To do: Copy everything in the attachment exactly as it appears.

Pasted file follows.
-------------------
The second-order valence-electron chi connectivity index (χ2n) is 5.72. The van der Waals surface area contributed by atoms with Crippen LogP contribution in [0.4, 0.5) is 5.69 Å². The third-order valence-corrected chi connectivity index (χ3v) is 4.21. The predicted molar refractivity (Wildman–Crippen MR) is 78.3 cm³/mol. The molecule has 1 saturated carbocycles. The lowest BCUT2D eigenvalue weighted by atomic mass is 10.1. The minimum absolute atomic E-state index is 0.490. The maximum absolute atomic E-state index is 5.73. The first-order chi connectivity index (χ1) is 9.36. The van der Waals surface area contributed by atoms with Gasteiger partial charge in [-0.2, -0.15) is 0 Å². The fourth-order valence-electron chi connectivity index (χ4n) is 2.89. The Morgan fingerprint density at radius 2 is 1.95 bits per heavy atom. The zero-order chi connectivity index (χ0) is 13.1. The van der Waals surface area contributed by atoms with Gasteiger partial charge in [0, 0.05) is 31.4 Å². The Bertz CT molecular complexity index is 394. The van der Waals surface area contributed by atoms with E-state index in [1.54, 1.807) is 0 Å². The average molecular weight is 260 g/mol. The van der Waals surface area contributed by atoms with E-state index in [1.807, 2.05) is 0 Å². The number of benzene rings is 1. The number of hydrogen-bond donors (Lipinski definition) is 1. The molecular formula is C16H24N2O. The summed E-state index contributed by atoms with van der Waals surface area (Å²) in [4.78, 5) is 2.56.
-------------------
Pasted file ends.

The second-order valence-electron chi connectivity index (χ2n) is 5.72. The van der Waals surface area contributed by atoms with Crippen LogP contribution in [0.4, 0.5) is 5.69 Å². The third-order valence-corrected chi connectivity index (χ3v) is 4.21. The predicted molar refractivity (Wildman–Crippen MR) is 78.3 cm³/mol. The molecule has 1 saturated carbocycles. The lowest BCUT2D eigenvalue weighted by atomic mass is 10.1. The minimum absolute atomic E-state index is 0.490. The maximum absolute atomic E-state index is 5.73. The first-order chi connectivity index (χ1) is 9.36. The van der Waals surface area contributed by atoms with Gasteiger partial charge in [-0.2, -0.15) is 0 Å². The fourth-order valence-electron chi connectivity index (χ4n) is 2.89. The Morgan fingerprint density at radius 2 is 1.95 bits per heavy atom. The zero-order chi connectivity index (χ0) is 13.1. The van der Waals surface area contributed by atoms with Gasteiger partial charge in [0, 0.05) is 31.4 Å². The Bertz CT molecular complexity index is 394. The van der Waals surface area contributed by atoms with E-state index in [1.54, 1.807) is 0 Å². The average molecular weight is 260 g/mol. The van der Waals surface area contributed by atoms with E-state index in [1.807, 2.05) is 0 Å². The number of benzene rings is 1. The number of hydrogen-bond donors (Lipinski definition) is 1. The molecular formula is C16H24N2O. The summed E-state index contributed by atoms with van der Waals surface area (Å²) in [4.78, 5) is 2.56.